Waste cases: What data centers and office lighting systems have in common

What do data center power and cooling and building lighting systems have in common? In both cases, engineers have tried to address issues by throwing power at the problem. In both situations the attempt not only failed to solve the problem, but made it worse. This analogy came to mind after I spoke recently with energy efficiency experts.

In the data center the problem is cooling. High density racks create hot spots. The response has been to turn down the thermostat, in effect raising the temperature of the entire room to address a point problem. Energy loads soar, the room is colder than it should be - but that cold air still doesn't get to the problem equipment. Better air flow management or task-specific cooling are required.


In the typical office, everything is over lit. Arrays of 32-Watt tube lights blanket the ceiling, creating an excessive amount of ambient light - a Wal Mart effect. To ensure that workers can read on the desktop they add another 32-Watt fluorescent tube, which is mounted under the cabinet and directly over the reading surface. The result is drastic over lighting of the workspace. The harsh fluorescent lighting creates glare and cuts productivity rather than improving it. In many offices lighting consumes as much as 3 Watts per square foot. In California the code currently calls for 1 Watt per square foot. With better designs, .5 Watt per square foot is attainable.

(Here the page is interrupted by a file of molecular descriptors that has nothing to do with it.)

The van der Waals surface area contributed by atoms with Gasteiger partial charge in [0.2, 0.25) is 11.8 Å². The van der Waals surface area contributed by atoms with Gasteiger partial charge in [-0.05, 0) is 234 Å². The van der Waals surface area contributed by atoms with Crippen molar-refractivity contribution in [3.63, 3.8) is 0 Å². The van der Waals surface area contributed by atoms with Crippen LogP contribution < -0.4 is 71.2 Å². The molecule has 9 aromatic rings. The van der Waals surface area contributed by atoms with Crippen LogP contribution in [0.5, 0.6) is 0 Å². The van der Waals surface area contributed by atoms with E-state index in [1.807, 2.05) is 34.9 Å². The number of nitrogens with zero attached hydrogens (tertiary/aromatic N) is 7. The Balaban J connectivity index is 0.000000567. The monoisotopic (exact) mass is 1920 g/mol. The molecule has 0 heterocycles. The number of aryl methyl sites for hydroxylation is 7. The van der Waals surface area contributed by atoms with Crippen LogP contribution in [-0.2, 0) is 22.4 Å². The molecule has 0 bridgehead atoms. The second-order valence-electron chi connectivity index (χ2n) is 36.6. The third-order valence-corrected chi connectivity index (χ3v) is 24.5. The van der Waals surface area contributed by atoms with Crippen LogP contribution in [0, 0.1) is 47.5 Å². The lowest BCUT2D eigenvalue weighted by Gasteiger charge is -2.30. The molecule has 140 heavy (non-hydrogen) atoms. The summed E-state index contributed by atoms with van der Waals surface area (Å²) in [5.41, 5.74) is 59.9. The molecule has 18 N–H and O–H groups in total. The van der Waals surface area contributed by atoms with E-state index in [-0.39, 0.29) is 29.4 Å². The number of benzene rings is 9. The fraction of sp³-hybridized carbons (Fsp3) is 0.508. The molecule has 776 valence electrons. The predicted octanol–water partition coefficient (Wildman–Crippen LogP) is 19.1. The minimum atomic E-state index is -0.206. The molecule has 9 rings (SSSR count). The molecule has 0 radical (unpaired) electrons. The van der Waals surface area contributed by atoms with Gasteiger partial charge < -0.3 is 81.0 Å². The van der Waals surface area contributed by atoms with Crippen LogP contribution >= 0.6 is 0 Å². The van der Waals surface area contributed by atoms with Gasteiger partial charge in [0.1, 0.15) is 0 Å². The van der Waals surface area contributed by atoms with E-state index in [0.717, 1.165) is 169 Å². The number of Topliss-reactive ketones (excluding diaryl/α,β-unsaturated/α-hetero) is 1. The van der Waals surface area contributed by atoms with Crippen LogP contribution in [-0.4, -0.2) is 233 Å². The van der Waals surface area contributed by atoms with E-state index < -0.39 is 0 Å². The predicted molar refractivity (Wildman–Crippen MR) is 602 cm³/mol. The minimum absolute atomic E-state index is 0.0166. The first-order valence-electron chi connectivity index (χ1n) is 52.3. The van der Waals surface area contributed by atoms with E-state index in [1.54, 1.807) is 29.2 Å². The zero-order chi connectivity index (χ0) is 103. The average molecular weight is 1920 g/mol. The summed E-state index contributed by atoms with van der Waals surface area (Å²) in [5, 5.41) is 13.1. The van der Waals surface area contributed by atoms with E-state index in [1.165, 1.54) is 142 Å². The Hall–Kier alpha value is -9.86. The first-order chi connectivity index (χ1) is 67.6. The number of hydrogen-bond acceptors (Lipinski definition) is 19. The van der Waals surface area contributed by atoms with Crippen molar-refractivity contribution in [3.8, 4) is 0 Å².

Better designed lighting can both save energy and makes the user more comfortable. New LED lighting systems can replace under-desk lighting with fixtures that consume 6-9 Watts of power yet provide a softer light that's easier on the eyes. Once proper task lighting is in place, it's possible to also reduce the amount of ambient (overhead) lighting, either by moving to lower wattage bulbs or by spreading out the fixtures.

More efficient designs not only save the energy used to power the lighting itself, but reduce room cooling requirements. "There’s an air conditioning multiplier for all of this. Big buildings are dominated by cooling load. If you make a significant reduction in lighting load you’re knocking down air conditioning in the order of 5% per increment of lighting," says Peter Turnbull, senior program manager with the office sector at PG&E.

"The basic principle of good lighting design is that you should light surfaces, not volume; not over light; and use little accents and layers if needed to add drama and depth, rather than blasting light indiscriminately all over," says Amory Lovins, chairman and chief scientist at Rocky Mountain Insitute. Here are his tips for more effective lighting:

  • Make effective use of daylight as an ambient lighting source in the office. The trick is to use natural light without creating glare. It can be done, says Lovins, but "it's an art requiring skill." A professional lighting system designer can help with that.
  • To avoid screen glare on computers, arrange the room so that bright lighting is not behind the user.
  • Use indirect lighting systems that bounce light off the ceiling. "That lets you see better with about 7 times fewer lumens," says Lovins.
  • Put ambient lighting on occupancy control systems that turn off power when no one is present. And use daylight dimming systems that adjust for natural light levels to further cut power. "That ambient lighting system, using the best modern equipment, will typically have a connected load of 0.6-0.7 Watts per square foot and will actually use 0.1-0.3 Watts per square foot net of control savings, depending on how good your daylighting is," Lovins says.

Copyright © 2007 IDG Communications, Inc.

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